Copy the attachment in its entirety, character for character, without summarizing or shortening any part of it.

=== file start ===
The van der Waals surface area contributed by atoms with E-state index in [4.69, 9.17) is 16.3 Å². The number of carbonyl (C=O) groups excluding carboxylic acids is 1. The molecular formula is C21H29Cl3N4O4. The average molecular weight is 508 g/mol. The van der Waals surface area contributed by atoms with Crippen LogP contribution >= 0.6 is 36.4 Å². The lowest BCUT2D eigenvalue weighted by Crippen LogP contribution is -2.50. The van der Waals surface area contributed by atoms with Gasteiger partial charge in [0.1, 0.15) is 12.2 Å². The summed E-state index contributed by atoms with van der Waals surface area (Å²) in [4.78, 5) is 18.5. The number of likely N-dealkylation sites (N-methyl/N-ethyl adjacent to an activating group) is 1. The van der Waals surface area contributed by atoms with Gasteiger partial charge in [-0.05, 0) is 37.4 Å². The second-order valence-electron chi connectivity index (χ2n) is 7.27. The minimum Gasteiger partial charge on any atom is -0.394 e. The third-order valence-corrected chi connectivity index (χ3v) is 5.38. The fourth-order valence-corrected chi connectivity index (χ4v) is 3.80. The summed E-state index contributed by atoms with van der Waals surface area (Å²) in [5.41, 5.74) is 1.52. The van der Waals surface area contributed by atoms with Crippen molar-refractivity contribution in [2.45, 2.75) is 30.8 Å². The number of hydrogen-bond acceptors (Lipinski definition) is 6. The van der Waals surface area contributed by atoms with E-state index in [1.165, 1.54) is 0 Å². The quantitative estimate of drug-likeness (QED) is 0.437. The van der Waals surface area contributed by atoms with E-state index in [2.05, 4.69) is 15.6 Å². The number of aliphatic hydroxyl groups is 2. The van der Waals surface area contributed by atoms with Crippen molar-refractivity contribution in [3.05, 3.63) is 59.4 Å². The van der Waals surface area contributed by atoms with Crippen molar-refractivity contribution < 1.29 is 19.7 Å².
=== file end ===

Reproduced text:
The van der Waals surface area contributed by atoms with E-state index in [4.69, 9.17) is 16.3 Å². The number of carbonyl (C=O) groups excluding carboxylic acids is 1. The molecular formula is C21H29Cl3N4O4. The average molecular weight is 508 g/mol. The van der Waals surface area contributed by atoms with Crippen LogP contribution >= 0.6 is 36.4 Å². The lowest BCUT2D eigenvalue weighted by Crippen LogP contribution is -2.50. The van der Waals surface area contributed by atoms with Gasteiger partial charge in [0.1, 0.15) is 12.2 Å². The summed E-state index contributed by atoms with van der Waals surface area (Å²) in [4.78, 5) is 18.5. The number of likely N-dealkylation sites (N-methyl/N-ethyl adjacent to an activating group) is 1. The van der Waals surface area contributed by atoms with Gasteiger partial charge in [-0.05, 0) is 37.4 Å². The second-order valence-electron chi connectivity index (χ2n) is 7.27. The minimum Gasteiger partial charge on any atom is -0.394 e. The third-order valence-corrected chi connectivity index (χ3v) is 5.38. The fourth-order valence-corrected chi connectivity index (χ4v) is 3.80. The summed E-state index contributed by atoms with van der Waals surface area (Å²) in [5.41, 5.74) is 1.52. The van der Waals surface area contributed by atoms with Crippen molar-refractivity contribution in [2.45, 2.75) is 30.8 Å². The number of hydrogen-bond acceptors (Lipinski definition) is 6. The van der Waals surface area contributed by atoms with E-state index in [1.165, 1.54) is 0 Å². The quantitative estimate of drug-likeness (QED) is 0.437. The van der Waals surface area contributed by atoms with E-state index in [2.05, 4.69) is 15.6 Å². The number of aliphatic hydroxyl groups is 2. The van der Waals surface area contributed by atoms with Crippen molar-refractivity contribution in [3.05, 3.63) is 59.4 Å². The van der Waals surface area contributed by atoms with Crippen molar-refractivity contribution < 1.29 is 19.7 Å².